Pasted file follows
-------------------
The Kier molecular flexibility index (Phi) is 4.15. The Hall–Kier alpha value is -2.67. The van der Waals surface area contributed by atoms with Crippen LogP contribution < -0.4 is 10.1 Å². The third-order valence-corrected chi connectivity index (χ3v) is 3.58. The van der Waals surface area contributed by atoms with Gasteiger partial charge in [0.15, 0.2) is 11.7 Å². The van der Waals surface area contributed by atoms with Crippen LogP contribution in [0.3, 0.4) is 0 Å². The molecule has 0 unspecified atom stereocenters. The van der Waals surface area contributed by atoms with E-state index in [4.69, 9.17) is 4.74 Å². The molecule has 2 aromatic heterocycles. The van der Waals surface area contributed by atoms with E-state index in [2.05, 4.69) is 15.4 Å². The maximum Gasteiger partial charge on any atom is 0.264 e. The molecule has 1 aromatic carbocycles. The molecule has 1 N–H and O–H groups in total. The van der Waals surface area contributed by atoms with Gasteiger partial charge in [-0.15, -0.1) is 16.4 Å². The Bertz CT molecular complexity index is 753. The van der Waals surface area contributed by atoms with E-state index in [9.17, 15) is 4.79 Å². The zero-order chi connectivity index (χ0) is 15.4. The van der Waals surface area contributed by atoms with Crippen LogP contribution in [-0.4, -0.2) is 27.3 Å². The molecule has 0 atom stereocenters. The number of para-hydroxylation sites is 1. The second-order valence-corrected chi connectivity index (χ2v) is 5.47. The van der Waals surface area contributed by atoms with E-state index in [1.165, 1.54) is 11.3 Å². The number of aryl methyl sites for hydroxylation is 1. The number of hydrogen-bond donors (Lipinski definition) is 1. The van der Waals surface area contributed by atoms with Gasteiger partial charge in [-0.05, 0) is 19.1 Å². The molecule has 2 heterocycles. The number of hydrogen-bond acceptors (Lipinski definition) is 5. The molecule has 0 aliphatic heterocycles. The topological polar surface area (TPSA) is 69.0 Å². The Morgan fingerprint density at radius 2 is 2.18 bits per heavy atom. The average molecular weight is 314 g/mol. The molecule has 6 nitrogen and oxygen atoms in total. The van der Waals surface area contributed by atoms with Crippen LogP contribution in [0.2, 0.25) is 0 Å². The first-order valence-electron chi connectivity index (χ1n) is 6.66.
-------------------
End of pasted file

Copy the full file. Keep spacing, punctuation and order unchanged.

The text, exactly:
The Kier molecular flexibility index (Phi) is 4.15. The Hall–Kier alpha value is -2.67. The van der Waals surface area contributed by atoms with Crippen LogP contribution < -0.4 is 10.1 Å². The third-order valence-corrected chi connectivity index (χ3v) is 3.58. The van der Waals surface area contributed by atoms with Gasteiger partial charge in [0.15, 0.2) is 11.7 Å². The van der Waals surface area contributed by atoms with Crippen LogP contribution in [0.3, 0.4) is 0 Å². The molecule has 0 unspecified atom stereocenters. The van der Waals surface area contributed by atoms with E-state index in [4.69, 9.17) is 4.74 Å². The molecule has 2 aromatic heterocycles. The van der Waals surface area contributed by atoms with E-state index in [2.05, 4.69) is 15.4 Å². The maximum Gasteiger partial charge on any atom is 0.264 e. The molecule has 1 aromatic carbocycles. The molecule has 1 N–H and O–H groups in total. The van der Waals surface area contributed by atoms with Gasteiger partial charge in [-0.15, -0.1) is 16.4 Å². The Bertz CT molecular complexity index is 753. The van der Waals surface area contributed by atoms with E-state index in [9.17, 15) is 4.79 Å². The zero-order chi connectivity index (χ0) is 15.4. The van der Waals surface area contributed by atoms with Crippen LogP contribution in [-0.4, -0.2) is 27.3 Å². The molecule has 0 atom stereocenters. The number of para-hydroxylation sites is 1. The second-order valence-corrected chi connectivity index (χ2v) is 5.47. The van der Waals surface area contributed by atoms with E-state index in [1.165, 1.54) is 11.3 Å². The number of aryl methyl sites for hydroxylation is 1. The number of hydrogen-bond donors (Lipinski definition) is 1. The van der Waals surface area contributed by atoms with Gasteiger partial charge in [-0.05, 0) is 19.1 Å². The molecule has 2 heterocycles. The number of hydrogen-bond acceptors (Lipinski definition) is 5. The molecule has 0 aliphatic heterocycles. The topological polar surface area (TPSA) is 69.0 Å². The Morgan fingerprint density at radius 2 is 2.18 bits per heavy atom. The average molecular weight is 314 g/mol. The molecule has 6 nitrogen and oxygen atoms in total. The van der Waals surface area contributed by atoms with Crippen LogP contribution in [0.2, 0.25) is 0 Å². The first-order valence-electron chi connectivity index (χ1n) is 6.66.